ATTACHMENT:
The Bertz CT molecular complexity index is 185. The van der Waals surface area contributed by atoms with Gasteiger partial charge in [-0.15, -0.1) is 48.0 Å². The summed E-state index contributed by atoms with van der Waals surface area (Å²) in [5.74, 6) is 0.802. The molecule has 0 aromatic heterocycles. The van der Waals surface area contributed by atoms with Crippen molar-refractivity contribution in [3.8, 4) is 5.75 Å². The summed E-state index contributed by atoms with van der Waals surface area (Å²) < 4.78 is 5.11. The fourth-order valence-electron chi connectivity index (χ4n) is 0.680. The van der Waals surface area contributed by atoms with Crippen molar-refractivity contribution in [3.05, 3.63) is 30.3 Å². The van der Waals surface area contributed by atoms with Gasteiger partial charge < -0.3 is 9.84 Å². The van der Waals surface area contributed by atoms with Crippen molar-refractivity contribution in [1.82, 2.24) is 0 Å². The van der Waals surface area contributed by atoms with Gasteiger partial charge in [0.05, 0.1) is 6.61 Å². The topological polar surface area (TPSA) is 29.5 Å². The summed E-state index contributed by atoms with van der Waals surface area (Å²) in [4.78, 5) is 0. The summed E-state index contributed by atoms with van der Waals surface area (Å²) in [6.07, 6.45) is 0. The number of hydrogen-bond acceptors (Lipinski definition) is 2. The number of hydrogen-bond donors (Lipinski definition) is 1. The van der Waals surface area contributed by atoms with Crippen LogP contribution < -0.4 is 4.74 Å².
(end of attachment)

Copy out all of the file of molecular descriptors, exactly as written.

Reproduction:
The Bertz CT molecular complexity index is 185. The van der Waals surface area contributed by atoms with Gasteiger partial charge in [-0.15, -0.1) is 48.0 Å². The summed E-state index contributed by atoms with van der Waals surface area (Å²) in [5.74, 6) is 0.802. The molecule has 0 aromatic heterocycles. The van der Waals surface area contributed by atoms with Crippen molar-refractivity contribution in [3.8, 4) is 5.75 Å². The summed E-state index contributed by atoms with van der Waals surface area (Å²) < 4.78 is 5.11. The fourth-order valence-electron chi connectivity index (χ4n) is 0.680. The van der Waals surface area contributed by atoms with Crippen molar-refractivity contribution in [3.05, 3.63) is 30.3 Å². The van der Waals surface area contributed by atoms with Gasteiger partial charge < -0.3 is 9.84 Å². The van der Waals surface area contributed by atoms with Crippen molar-refractivity contribution in [1.82, 2.24) is 0 Å². The van der Waals surface area contributed by atoms with Gasteiger partial charge in [0.05, 0.1) is 6.61 Å². The topological polar surface area (TPSA) is 29.5 Å². The summed E-state index contributed by atoms with van der Waals surface area (Å²) in [4.78, 5) is 0. The summed E-state index contributed by atoms with van der Waals surface area (Å²) in [6.07, 6.45) is 0. The number of hydrogen-bond acceptors (Lipinski definition) is 2. The number of hydrogen-bond donors (Lipinski definition) is 1. The van der Waals surface area contributed by atoms with Crippen LogP contribution < -0.4 is 4.74 Å².